Transparent, Transgender, Transcend: Remember Adolescence? Maybe We Should

“I went through so much more with puberty than any normal kid would go through by trying to understand myself and who I was. It’s not anything someone should have to face. It was scary.” So says Victor Lopez, a female-to-male transgender 17 year-old highlighted in a story on transgender teens I just read by Natalie Pattillo on Al-Jazeera.com.

My thought? “Normal” puberty was hard enough! Being a girl, dealing with cramps, with period accidents, worrying about making it to the bathroom in time, worrying about stains…

Now imagine that the onset of each period felt like a betrayal. You feel like a boy. To yourself, you’ve always been a boy. Now your body says otherwise, and to deal with that fact, you have to make the choice: Girls’ bathroom, where I feel like an intruder, but at least have some privacy? Or boys’ bathroom, where I feel I belong but risk being bullied or beaten?

This is one of the basic struggles of transgender kids. The article quotes Dr. Johanna Olson-Kennedy, the medical director at the Center for Transyouth Health and Development at Children’s Hospital in Los Angeles:

“Unfortunately, many gender nonconforming and transgender youth will make the decision not to use restroom facilities at all during the day, which will leave them at risk for urinary tract infections and other medical consequences.”

599px-Transgender_symbol_1.svg

Sorry to be so graphic, but it’s this kind of super-basic, I-can-relate dilemma that enabled me to think about this issue. I admit that I’ve had trouble wrapping my mind around the idea of transgender kids. Growing up, a family friend transitioned from male to female, but that person was middle-aged. Kids switching genders? Really? Aren’t they just looking for attention?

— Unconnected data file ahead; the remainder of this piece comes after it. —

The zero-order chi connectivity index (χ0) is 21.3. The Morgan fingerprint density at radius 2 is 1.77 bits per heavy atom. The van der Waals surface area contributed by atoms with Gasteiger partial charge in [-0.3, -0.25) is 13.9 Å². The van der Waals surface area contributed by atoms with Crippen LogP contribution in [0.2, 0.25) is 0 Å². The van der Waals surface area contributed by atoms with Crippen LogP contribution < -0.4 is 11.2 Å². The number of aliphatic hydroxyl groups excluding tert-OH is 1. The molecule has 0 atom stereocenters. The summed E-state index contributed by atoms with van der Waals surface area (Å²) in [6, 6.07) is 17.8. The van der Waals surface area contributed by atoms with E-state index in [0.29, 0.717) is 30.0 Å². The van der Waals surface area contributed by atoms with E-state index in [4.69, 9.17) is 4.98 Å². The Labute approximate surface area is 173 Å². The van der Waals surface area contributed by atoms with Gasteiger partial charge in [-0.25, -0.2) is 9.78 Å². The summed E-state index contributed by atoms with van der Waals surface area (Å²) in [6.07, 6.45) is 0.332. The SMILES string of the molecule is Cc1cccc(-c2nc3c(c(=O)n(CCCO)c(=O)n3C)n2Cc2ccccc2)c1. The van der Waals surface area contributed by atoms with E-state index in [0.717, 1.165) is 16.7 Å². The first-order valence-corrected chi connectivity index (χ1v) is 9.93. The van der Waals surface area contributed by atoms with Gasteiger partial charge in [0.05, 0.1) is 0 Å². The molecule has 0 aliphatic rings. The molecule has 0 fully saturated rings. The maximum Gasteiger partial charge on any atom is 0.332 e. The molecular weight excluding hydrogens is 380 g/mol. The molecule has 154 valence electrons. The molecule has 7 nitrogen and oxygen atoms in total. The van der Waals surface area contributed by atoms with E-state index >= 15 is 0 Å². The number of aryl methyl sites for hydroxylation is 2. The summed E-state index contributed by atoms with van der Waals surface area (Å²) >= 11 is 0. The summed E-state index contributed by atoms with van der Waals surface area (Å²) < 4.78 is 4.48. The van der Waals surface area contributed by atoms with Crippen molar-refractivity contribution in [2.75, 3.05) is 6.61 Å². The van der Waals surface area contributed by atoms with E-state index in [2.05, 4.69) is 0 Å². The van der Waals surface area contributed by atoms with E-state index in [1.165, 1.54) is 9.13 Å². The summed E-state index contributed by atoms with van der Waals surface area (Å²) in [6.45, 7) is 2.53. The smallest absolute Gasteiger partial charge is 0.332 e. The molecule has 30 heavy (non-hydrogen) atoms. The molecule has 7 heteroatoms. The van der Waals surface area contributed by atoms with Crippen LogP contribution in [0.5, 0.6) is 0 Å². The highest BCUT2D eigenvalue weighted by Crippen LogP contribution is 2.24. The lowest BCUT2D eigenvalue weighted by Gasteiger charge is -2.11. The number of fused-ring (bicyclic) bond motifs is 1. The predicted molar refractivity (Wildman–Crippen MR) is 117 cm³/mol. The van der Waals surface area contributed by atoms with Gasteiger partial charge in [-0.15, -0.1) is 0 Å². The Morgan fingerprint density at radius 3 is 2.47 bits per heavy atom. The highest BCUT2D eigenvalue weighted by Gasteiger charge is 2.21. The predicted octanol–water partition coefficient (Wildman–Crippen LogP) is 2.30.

The mom of one such kid addresses that thought directly in the article:

She says she has encountered skeptical people who believe teens like Jordan are seeking attention or just going through a phase. She asks them why anyone would seek out “what society puts any gay, lesbian or transgender person through.” For gender-nonconforming young people like her son, she says, it’s terrifying to hear about suicide rates, bigotry and murders of transgender people.

That mom is right. Why WOULD anyone seek out that struggle?  How could that be any fun? When I think about it, the only empathetic response to transgender kids is…empathy.  Adolescence is hard enough. Therefore my heart goes out to all those kids, their families, their friends. Hang in there.

4 thoughts on “Transparent, Transgender, Transcend: Remember Adolescence? Maybe We Should

  1. There’s a new YA novel called None of the Above that deals with a related issue – a teen that’s intersex. It’s good that kids who are experiencing these struggles have fictional as well as nonfiction resources to draw on.

  2. And here’s another title for younger kids to add: “B in the World” by Sharon Mentyka – http://bintheworld.com. Here’s a telling review: “As the parent of a gender non-conforming son, I am delighted to welcome B into our library and our family. B is a sweet, happy boy with a brave heart and the determination to live his truth. I give B an A!!”~ Pamela Privett, Parent.

    Thanks for bringing more light to this topic, Gretchen.

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